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Not optimistic then. Not optimistic now. Hoping I'm wrong again.

A young friend recently asked me if today’s world is as I had imagined it would be when I was her age.

She meant 45 years ago. Meaning 1976, a time when the Sony Walkman, the world's first low-cost personal cassette stereo, was still three years away and the last manned trip to the moon four years behind us.

My reflections first tended toward what I didn’t see coming — the internet, desktop computers, climate change, gay marriage, a thousand TV channels, or China sending rockets to Mars.

Then I reflected on what I foresaw that never happened: the flying cars, the Hilton on the moon, the humanoid robots, the end of toil, the Age of Aquarius.

Mostly I expected catastrophes.

Nuclear war seemed inevitable. The sea would become a lifeless cesspool. Everyone in Africa was going to die of one thing or another. Urbanization would pave the planet and replace nature with a giant machine. Everyone would love some kind of Big Brother. The world would become Hell itself.

The Year 2000 seemed as impossibly distant as 2045 seems now, a time so far that it didn’t seem worth worrying about. The new century was when “The Future” would finally arrive. Whatever was to become of civilization, it would happen by the dawn of the new millennium.

How quaint! Now 2000 is the good old days, a time before cell phones, strict airport security, global quarantines, and scorched-earth politics.

And here we are, poised about halfway between 1975 and 2045. The technology is amazing, but it’s nothing like what I expected. Those old catastrophes still threaten while new ones seem every bit as bad.

I’m no longer dreaming of flying cars and vacations on other celestial orbs. Star Trek and the Jetson life just aren’t going to happen for a long, long time.

And, frankly, I’m still having a hard time imagining good things happening.

I can only hope that my fears are as unfounded now as they were when Gerald Ford was president. I was wrong back then; I can only hope I’m still wrong.

Maybe nuclear weapons will become obsolete.

Maybe the sea won’t become a puddle of sludge.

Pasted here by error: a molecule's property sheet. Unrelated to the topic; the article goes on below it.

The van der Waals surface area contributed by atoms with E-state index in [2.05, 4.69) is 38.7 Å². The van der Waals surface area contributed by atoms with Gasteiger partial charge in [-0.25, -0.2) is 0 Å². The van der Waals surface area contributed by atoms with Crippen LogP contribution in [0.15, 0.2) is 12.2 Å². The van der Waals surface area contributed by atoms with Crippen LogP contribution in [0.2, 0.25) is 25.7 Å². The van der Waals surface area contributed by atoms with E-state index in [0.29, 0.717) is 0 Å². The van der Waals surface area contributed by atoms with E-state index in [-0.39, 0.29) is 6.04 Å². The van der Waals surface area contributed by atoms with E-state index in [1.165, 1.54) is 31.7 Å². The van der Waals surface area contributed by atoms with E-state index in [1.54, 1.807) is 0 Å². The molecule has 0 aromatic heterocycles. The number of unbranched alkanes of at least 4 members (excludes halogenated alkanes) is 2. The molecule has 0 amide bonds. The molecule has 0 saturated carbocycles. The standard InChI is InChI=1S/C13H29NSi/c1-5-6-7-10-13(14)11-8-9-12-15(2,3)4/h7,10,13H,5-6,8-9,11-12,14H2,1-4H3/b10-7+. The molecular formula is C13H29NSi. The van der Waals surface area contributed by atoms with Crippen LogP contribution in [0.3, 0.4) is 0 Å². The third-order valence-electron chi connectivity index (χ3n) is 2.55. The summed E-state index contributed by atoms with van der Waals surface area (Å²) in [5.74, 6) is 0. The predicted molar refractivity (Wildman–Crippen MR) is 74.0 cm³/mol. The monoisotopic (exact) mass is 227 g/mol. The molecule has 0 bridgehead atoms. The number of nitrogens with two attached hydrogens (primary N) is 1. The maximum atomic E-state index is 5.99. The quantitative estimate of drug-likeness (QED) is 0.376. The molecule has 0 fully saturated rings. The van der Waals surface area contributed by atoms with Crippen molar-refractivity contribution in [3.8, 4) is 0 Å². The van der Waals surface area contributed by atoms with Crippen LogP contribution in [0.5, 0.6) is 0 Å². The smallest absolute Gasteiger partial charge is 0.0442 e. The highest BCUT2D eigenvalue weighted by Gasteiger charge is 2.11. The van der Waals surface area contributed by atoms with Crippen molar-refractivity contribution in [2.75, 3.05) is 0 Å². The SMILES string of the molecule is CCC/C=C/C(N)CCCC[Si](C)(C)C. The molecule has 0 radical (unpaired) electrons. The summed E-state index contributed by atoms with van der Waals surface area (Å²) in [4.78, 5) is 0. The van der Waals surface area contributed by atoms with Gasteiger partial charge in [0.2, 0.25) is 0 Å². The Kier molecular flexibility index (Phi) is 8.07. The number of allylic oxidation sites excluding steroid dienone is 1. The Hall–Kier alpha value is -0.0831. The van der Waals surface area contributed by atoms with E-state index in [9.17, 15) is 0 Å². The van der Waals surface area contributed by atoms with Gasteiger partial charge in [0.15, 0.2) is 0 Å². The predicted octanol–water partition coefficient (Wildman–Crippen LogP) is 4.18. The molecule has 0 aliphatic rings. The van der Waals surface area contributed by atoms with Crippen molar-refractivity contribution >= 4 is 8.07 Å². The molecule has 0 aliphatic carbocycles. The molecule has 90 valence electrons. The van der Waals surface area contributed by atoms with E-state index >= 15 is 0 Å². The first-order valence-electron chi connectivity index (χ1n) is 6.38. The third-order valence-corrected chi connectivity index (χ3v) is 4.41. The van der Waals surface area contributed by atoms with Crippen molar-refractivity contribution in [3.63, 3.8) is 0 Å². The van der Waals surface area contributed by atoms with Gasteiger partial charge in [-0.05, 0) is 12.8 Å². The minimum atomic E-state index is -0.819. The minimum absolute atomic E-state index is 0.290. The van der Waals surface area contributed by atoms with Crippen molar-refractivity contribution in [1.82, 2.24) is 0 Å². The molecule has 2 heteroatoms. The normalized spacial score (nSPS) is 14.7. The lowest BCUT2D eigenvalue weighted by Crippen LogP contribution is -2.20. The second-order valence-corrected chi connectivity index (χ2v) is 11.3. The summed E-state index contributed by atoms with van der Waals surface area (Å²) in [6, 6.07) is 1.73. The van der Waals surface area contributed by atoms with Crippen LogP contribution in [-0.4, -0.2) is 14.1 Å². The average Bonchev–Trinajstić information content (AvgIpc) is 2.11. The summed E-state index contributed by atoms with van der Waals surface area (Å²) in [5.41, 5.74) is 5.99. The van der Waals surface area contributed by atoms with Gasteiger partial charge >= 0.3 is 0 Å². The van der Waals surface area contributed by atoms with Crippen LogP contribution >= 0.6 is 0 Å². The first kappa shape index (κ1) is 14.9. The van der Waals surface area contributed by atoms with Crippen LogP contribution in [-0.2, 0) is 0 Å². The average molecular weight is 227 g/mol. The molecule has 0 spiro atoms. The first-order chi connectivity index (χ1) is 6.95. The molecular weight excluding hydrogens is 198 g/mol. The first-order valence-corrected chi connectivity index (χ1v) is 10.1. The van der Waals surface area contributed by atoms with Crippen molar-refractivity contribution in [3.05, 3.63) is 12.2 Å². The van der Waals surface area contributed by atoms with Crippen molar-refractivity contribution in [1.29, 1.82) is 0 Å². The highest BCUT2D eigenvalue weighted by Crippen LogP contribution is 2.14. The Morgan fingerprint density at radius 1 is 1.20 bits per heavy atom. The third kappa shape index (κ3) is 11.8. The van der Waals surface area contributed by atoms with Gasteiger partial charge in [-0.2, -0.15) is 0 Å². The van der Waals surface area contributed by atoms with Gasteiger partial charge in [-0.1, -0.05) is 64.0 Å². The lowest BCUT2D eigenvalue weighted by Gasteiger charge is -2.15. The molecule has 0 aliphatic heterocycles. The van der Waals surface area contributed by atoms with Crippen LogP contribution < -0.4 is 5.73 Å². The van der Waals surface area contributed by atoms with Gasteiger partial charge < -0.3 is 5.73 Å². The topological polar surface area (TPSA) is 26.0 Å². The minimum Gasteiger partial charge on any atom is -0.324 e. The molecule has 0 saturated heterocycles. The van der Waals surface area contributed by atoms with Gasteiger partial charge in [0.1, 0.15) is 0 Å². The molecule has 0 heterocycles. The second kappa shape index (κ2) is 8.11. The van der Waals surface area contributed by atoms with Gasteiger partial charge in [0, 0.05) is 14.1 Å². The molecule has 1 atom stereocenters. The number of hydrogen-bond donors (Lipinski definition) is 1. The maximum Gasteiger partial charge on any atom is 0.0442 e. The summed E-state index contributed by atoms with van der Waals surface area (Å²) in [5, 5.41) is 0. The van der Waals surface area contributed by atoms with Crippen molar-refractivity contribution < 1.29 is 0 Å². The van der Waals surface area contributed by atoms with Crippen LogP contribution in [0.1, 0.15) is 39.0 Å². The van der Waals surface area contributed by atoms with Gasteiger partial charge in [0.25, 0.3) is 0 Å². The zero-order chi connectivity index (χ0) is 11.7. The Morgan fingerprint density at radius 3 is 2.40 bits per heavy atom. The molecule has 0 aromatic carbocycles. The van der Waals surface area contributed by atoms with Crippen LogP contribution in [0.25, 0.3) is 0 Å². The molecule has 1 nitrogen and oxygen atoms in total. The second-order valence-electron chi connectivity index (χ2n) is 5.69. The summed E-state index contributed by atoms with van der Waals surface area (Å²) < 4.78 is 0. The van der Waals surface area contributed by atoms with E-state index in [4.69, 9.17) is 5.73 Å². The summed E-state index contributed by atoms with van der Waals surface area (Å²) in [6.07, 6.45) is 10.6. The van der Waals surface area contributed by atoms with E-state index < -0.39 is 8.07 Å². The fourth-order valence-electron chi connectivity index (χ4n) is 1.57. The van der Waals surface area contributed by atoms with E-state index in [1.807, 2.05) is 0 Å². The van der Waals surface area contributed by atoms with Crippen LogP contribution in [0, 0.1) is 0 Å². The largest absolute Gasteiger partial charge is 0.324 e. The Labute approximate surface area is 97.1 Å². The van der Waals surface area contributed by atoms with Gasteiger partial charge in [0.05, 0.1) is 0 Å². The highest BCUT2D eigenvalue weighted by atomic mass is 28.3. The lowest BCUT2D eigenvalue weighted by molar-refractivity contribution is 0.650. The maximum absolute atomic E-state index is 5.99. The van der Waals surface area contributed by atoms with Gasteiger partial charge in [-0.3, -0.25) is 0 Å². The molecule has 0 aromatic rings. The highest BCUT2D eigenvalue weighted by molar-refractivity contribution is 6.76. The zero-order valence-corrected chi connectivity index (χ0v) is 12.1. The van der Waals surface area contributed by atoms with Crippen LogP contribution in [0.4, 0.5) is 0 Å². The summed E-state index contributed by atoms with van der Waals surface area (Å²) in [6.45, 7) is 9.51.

Maybe the Big Brother of insidious corporate enticement will consume itself out of existence.

Perhaps — and here’s the best that I can hope — as California burns, Miami founders, the Midwest dries up, and a plague of virus-infected radioactive locusts descends on the District of Columbia, the reality of climate catastrophe becomes undeniable. The former deniers deny they ever denied.

Then, in a last-minute upheaval of public urge, fossil fuels become as shunned as cigarettes and the n-word. No more wars over oil, no spills in the ocean, no carcinogens in the air.

Nature becomes the new god and savior. Nay, not god, but goddess. People worship trees. They burn cash in sacrificial ceremonies. Manicured lawns are dismissed as tacky. Neighbors envy each other’s front yard meadows and wildflowers.

Time replaces stuff as status. The wealthy brag of how little they own and the naps they take in the afternoon.

A three-day, 30-hour workweek becomes standard. Month-long vacations are mandatory. Parents have time for children. Citizens have time for democracy. People seek satisfaction not in screen-time but in arts, crafts, cooking, play, education, and conversation.

GDPs decline as nations try to strive to produce less as people compete to consume less. Corporations lose their source of power. Consumption of energy spirals down. Renewables suffice to provide for our diminished needs.

Calm prevails.

Sanity returns.

People stop shooting each other.

They don’t even shout at each other. They have time to think. They agree that hate and anger are bad; peace and understanding good.


But probably not.

We’ll probably be working 80 hours a week to support our labor-saving devices and to pay rent for storage of the stuff that won’t fit in the garage. The social insanity will worsen. We’ll start a war somewhere and, if that doesn’t work, we’ll start one somewhere else. We’ll stare at our screens to watch forests burn, hurricanes swamp cities, and farmers bemoan their cracked earth. We’ll watch advertisements tell us we can always have more.

We’ll surf the web, load new apps, find new podcasts, searching in all manner, in ways not yet imagined, again and again, a thousand times, for something that isn’t happening but might.

Glenn Alan Cheney is a writer, translator, and managing editor of New London Librarium/ He can be reached at





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